A colophon ( Greek κολοφών 'summit', 'top', 'end') or a subscription ('postscript', but compare the more common word meaning of subscription ) is a paratext element of a book, which is usually placed at the end of the manuscript or of the printed matter and contains information about the content, author, place, time, manufacturer, client and production details of the publication.
Colophons, which provided information about the client, the scribe or the origin of the text, already appeared on the handwritten scrolls from papyrus in antiquity, later in manuscripts bound to books and were probably common in valuable books. A colophon made around AD 180 indicates significant activity in improving the text. Poggio found it in 1417 in a manuscript by Ciceros De lege agraria . It read:
Statilius Maximus rursum emendavi ad Tironem et Laecanianum et Domi (tium) et alios veteres III. Oratio eximia.
“I, Statilius Maximus, have improved [the text] a second time after Tiro, Laetanianus, Dom [itius] and 3 other ancients. An excellent speech. "
From today's perspective, colophones are valuable for dating (example: Codex Cairensis ).
The term explicit has become common, especially for the time of early book printing , based on the incipit , not only in printed books, but also in medieval manuscripts .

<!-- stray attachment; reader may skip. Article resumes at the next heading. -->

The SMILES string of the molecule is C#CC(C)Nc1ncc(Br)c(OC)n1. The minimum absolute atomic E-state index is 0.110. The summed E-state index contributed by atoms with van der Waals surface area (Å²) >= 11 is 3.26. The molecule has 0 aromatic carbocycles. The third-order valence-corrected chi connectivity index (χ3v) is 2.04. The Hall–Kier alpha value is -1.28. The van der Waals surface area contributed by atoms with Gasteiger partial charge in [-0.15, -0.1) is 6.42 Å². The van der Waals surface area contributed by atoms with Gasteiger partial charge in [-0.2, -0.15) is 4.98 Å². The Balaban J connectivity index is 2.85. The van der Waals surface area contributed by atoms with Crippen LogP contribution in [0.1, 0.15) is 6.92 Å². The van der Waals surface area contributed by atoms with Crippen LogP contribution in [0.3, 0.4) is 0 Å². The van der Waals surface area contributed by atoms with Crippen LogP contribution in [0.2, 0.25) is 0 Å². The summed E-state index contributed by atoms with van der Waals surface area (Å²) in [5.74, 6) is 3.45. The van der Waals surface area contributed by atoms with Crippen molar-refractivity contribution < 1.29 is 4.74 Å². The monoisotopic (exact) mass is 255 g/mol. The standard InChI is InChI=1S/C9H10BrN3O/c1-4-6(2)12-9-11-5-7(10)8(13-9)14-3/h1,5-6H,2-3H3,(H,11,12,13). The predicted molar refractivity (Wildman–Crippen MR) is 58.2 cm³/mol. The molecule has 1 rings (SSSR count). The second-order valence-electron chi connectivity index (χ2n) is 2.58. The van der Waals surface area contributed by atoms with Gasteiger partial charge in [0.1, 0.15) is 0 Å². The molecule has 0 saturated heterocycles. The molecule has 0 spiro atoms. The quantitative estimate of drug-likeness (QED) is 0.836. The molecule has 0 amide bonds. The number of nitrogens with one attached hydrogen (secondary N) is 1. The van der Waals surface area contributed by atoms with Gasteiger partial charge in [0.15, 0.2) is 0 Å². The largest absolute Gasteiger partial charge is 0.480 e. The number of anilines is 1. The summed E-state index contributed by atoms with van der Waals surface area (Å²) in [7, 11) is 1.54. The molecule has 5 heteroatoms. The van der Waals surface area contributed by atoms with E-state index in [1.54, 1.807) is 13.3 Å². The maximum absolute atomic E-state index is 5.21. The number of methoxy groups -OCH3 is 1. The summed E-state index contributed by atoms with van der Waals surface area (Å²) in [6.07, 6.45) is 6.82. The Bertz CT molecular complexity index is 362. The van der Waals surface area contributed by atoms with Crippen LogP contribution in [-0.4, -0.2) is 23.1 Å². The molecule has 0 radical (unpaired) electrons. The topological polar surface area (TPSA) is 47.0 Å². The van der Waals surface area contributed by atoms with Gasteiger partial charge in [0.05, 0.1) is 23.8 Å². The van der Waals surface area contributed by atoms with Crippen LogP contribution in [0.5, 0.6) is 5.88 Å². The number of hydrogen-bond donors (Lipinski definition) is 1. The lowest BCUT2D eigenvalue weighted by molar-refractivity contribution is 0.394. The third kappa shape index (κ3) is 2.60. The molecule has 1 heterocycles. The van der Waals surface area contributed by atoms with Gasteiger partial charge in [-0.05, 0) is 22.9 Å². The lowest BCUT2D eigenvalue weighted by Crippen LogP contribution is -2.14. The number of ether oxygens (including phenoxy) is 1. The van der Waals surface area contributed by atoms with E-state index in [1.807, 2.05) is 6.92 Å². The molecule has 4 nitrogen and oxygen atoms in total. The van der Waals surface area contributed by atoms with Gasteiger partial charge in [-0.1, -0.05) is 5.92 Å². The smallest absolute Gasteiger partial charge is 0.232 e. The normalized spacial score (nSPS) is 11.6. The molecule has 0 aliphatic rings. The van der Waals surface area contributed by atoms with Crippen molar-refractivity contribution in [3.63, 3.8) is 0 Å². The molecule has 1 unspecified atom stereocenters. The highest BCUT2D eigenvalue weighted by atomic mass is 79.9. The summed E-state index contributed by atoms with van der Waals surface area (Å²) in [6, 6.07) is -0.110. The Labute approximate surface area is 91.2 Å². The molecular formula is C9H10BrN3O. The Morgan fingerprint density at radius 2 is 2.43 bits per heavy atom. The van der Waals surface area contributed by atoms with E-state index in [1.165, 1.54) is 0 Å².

In the printing industry, the colophon usually contains information on the fonts used and often also the names of the designers; Paper type, color, details of the book binding and methods of book creation can also be mentioned. In the case of books with technical content and corresponding representations, a colophon can list which software was used to make text and diagrams ready for printing. Detailed colophons are a characteristic of bibliophile editions or limited editions. In oriental manuscripts, the colophon is often an inverted triangle that contains information about the calligrapher, the place of origin and the time of origin.
The colophon can appear either like the imprint on the back of the title page or at the very end of the book. Title pages were not used in old books . The information on the title, place and date of publication were therefore summarized in the colophon at the end of the book. The first printed colophon in the psaltery by Johannes Fust and Peter Schöffer has come down to us from 1457 . The colophon is related to the explicit (opposite: incipit ), as it was often at the end of a book. In the course of book history development, it has largely given way to the imprint. Even today, however, colophons are still printed in books, usually as one of the other quality features of high-quality editions.
Web pages can also have a colophon, which often contains information on (X) HTML , CSS , the programming languages used , program libraries or frameworks , user friendliness and links for validating the page.
- Birgit Althaus: The book dictionary - reference work for book makers and book lovers . Area Verlag, Erftstadt 2004. ISBN 3-89996-256-7
- Helmut Hiller, Stephan Füssel: Dictionary of the book . Klostermann, Frankfurt / Main 2002. ISBN 3-465-03220-9 , p. 168
- Ursula Rautenberg (Hrsg.): Reclams Sachlexikon des Buches . Reclam, Stuttgart 2003. ISBN 3-15-010542-0 , p. 301
- ↑ Quoted from: Handbuch der Latinischen Literatur der Antike. Munich 1997. p. 257.